clock menu more-arrow no yes

Filed under:

Families get late notice of canceled classes next week for Evanston, Skokie students

District 65, which includes the two northern suburbs, gave parents two days’ notice that they’re closing earlier than planned prior to Thanksgiving because of staffing shortages, according to Supt. Devon Horton.

District 65, which includes grade schools in Skokie and Evanston, is closing earlier than planned prior to Thanksgiving because of staffing shortages.
District 65, which includes grade schools in Skokie and Evanston, is closing earlier than planned prior to Thanksgiving because of staffing shortages.
Pat Nabong/Sun-Times

Skokie and Evanston grade school students are getting a longer than expected fall break due to a shortage of substitute teachers.

District 65 Supt. Devon Horton notified parents in an email Friday that all 18 of their north suburban schools will be closed Monday and Tuesday for roughly 7,300 preschool through eighth grade students.

Horton said the decision — given to families with two days’ notice — was “made both in the interest of safety and the mental health of our team,” noting that the district wouldn’t have adequate staffing or sub coverage for the two days prior to their Thanksgiving break.

“Even with the deployment of subs and staff from Central Office, we would not have nearly enough coverage nor could we operate safely under pandemic health guidelines,” Horton wrote. “We recognize this news is difficult and may put working families in a bind.”

The superintendent said they tried to lineup childcare providers through community partners, but found “this is not feasible as they are also experiencing staffing shortages and expressed other concerns.”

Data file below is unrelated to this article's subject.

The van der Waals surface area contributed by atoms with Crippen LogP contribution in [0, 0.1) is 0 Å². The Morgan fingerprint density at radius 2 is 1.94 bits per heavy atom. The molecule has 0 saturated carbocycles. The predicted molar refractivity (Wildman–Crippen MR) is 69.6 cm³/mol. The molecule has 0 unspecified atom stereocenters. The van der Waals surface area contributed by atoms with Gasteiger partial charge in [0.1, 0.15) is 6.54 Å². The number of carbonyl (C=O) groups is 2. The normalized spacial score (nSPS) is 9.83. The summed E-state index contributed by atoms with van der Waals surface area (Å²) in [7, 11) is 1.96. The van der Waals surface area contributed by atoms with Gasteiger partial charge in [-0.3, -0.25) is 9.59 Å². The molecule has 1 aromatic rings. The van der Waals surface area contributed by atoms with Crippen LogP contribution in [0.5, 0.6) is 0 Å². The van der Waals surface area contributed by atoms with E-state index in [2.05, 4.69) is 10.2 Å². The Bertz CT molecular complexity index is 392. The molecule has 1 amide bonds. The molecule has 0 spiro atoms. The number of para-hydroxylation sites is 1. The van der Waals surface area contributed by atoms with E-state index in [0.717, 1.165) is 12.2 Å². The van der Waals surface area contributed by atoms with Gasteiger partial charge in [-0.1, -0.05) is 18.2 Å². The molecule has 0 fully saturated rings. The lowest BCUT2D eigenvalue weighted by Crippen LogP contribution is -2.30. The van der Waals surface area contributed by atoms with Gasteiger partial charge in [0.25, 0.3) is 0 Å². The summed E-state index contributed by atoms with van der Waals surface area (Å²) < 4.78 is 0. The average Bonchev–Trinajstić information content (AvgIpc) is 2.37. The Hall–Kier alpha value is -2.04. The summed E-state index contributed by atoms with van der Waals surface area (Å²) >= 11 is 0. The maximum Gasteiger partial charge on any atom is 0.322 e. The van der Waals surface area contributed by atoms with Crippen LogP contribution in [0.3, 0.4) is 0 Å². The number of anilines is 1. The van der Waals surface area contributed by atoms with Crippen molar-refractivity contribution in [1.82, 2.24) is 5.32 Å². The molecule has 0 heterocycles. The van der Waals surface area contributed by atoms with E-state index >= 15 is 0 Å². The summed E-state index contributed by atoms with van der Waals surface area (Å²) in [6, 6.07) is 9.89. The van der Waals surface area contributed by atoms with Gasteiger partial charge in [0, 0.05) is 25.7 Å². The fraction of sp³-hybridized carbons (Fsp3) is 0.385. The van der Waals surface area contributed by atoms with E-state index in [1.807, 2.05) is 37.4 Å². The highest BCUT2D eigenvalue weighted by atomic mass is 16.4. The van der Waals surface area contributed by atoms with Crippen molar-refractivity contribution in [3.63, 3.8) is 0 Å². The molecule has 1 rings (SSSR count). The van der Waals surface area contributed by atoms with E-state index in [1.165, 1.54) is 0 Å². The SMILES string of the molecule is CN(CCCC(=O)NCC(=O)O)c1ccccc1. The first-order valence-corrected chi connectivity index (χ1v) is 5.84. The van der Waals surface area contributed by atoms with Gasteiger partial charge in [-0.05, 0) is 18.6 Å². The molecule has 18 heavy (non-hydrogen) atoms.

The district’s nutrition services team is offering several days worth of meals to students. Distribution is scheduled for Monday between 8:30 a.m. and 10:30 am. at Chute, Haven and Nichols middle schools.

Students and staff are expected to return the following Monday, Nov. 29. The district will tack on two days to the end of the school year, which will now end for most students June 8.

“We know this is very difficult and we hope that our community can both respect and understand the unique circumstances of this situation and those we all continue to face,” Horton said. “We know our staff, families, and students are all doing their best. Stress is causing burnout and people are juggling personal and professional responsibilities, and a myriad of challenges catalyzed by the pandemic. As an organization we must acknowledge this and support those directly responsible for the learning and care of our students and afford them this time and opportunity.”

School districts across the nation have reported a shortage of substitute teachers. Earlier this month, Chicago Public Schools officials abruptly canceled classes the day after Veterans Day, but insisted that was an effort to promote COVID-19 vaccination awareness and not due to a staffing shortage.